That generally leaves the heads-down coding and phone needs unaccounted for unless you're a department head or executive with a private office. I'm sure that most developers would love their own office in corporate environments. However, the pragmatist in me sees that offices are signs of status and are used mostly as rewards for climbing the ladder, not given out based on productivity needs.
However, I've been in several places where there are mini, temporary private offices where you can grab your laptop, plug it in to network and electric resources and shut the door. Many of these are much smaller than even your standard cubicle. They're more like a library carrel: just a small desk, just big enough for your laptop and the phone. However, they provide the one thing you need for achieving flow: separation from the distractions.
When they've been available, I've found that I never need one for the entire duration of even a day or week. And, I've never seen anyone who did. That means that you don't need very many of those spaces in order to provide the needed seclusion for deep thought.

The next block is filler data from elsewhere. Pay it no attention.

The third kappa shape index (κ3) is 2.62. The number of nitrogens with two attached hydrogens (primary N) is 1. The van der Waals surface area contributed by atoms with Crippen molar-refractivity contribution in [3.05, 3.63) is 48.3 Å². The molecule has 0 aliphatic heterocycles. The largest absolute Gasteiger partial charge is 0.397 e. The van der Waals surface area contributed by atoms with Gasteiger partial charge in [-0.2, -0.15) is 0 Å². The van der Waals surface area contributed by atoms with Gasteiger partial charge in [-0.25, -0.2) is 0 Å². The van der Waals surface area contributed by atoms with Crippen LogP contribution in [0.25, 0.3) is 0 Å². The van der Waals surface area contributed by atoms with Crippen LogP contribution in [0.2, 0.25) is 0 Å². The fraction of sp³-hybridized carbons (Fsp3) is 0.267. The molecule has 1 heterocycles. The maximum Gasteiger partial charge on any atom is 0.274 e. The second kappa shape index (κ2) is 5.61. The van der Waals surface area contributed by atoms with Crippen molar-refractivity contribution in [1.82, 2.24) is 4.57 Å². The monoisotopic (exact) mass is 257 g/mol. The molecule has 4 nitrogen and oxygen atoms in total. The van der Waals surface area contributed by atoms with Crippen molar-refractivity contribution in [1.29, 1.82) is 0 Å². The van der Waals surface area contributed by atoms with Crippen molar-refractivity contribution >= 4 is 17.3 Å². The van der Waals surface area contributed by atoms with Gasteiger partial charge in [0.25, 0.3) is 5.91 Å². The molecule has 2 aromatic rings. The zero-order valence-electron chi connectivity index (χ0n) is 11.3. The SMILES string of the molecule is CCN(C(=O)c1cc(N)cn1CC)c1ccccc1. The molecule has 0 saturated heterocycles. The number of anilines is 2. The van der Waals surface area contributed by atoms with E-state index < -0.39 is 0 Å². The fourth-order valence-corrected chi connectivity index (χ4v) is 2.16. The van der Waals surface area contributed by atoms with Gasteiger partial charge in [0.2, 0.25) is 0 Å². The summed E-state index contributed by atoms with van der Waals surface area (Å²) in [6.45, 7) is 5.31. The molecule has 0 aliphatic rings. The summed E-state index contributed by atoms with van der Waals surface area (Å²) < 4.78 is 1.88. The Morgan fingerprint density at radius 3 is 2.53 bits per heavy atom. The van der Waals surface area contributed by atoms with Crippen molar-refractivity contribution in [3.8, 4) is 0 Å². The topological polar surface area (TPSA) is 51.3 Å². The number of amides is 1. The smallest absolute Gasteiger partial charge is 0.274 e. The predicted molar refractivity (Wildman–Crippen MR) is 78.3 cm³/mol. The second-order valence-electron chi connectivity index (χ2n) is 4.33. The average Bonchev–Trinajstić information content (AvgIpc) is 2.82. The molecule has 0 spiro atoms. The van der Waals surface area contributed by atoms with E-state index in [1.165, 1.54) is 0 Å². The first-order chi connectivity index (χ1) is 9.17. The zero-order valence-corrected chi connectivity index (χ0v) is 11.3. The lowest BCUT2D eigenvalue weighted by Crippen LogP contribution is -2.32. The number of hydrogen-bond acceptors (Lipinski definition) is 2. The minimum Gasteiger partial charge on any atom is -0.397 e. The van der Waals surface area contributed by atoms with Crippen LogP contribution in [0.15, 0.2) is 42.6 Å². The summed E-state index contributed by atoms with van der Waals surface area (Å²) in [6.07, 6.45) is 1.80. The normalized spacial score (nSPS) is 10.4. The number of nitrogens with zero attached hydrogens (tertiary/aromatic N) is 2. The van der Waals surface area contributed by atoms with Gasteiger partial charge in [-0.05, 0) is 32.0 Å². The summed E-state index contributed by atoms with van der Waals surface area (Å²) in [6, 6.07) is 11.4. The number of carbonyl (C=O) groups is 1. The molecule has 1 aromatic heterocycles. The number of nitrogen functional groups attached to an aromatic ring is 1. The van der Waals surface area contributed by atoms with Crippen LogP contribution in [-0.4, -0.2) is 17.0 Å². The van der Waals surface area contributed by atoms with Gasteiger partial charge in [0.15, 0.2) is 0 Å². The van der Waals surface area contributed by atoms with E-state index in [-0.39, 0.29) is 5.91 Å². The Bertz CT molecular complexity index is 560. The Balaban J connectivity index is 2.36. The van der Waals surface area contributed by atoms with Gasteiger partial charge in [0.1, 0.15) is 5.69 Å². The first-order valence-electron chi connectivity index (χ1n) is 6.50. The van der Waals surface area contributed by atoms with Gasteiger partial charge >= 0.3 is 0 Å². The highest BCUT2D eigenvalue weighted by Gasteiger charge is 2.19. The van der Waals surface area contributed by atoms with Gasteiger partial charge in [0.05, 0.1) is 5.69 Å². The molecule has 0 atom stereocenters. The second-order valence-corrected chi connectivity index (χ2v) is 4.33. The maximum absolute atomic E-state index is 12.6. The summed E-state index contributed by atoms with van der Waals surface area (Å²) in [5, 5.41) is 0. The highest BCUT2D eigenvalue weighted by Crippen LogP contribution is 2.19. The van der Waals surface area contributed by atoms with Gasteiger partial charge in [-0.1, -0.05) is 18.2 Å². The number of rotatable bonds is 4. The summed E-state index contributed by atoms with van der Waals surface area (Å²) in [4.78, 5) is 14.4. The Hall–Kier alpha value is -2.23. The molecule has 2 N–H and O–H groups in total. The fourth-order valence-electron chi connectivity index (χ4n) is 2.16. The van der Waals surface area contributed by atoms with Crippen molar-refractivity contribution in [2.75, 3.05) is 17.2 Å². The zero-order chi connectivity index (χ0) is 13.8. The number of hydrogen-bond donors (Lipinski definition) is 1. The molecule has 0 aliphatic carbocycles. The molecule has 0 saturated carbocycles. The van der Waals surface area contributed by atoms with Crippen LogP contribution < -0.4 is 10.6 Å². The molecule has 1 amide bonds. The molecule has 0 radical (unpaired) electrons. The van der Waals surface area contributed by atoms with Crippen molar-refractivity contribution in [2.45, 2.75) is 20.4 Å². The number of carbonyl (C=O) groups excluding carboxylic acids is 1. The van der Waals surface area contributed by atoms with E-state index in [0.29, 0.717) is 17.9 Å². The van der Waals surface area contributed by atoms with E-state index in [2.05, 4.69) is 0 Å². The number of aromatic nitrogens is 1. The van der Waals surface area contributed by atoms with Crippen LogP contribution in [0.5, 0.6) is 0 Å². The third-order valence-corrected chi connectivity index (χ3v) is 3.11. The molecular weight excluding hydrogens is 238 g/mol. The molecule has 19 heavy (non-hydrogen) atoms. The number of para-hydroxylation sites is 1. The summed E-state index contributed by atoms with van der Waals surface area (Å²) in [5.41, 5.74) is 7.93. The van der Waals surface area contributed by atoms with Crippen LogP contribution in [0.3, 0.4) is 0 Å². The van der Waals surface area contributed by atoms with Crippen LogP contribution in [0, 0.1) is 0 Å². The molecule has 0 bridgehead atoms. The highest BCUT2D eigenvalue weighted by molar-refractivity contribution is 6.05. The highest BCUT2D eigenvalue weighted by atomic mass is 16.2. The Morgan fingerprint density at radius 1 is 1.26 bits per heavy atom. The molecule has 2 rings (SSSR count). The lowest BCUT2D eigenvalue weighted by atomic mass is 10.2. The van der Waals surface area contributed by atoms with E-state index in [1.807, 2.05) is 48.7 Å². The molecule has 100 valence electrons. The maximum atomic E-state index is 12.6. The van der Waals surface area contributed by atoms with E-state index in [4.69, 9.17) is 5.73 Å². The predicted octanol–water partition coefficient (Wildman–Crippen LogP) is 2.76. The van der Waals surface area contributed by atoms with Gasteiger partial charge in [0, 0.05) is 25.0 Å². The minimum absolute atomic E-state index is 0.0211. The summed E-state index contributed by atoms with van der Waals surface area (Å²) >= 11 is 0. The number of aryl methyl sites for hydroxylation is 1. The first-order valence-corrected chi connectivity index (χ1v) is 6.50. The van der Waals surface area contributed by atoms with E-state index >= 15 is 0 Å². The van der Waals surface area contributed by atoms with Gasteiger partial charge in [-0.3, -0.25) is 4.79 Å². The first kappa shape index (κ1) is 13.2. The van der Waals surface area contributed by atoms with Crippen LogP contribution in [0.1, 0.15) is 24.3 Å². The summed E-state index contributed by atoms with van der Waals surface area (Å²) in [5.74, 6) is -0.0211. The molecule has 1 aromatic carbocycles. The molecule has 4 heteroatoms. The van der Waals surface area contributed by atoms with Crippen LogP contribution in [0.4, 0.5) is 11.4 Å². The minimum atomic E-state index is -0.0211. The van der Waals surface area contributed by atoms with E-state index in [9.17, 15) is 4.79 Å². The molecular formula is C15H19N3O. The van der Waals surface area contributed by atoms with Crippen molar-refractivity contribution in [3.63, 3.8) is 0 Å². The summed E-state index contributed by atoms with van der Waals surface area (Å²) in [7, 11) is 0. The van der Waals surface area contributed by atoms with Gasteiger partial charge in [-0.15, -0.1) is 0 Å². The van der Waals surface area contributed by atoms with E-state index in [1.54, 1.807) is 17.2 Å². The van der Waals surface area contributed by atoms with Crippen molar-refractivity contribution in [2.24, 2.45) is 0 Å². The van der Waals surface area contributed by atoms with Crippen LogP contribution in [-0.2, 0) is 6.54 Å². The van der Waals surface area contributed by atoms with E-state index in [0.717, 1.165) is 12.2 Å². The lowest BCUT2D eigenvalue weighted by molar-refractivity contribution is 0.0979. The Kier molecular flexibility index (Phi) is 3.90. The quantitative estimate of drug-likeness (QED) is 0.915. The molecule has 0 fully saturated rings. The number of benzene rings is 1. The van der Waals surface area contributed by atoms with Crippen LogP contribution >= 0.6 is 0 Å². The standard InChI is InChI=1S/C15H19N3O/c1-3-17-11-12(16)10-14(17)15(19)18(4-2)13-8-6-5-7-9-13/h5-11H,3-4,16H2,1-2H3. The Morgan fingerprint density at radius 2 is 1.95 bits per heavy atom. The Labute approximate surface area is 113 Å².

With just that one improvement, most cubicle farms would see a jump in productivity without having to spend the money on private offices for everyone or deal with the political fallout of losing the status of private offices. They already often make attempts to provide space for the collaboration and even for the recreation. Yet, most of those places never seem to acknowledge the other need, except to institute draconian policies trying to keep people quiet among the cubicles.
So, corporate America, can I have a little privacy without having to grab a 12-person conference room that happens to be open?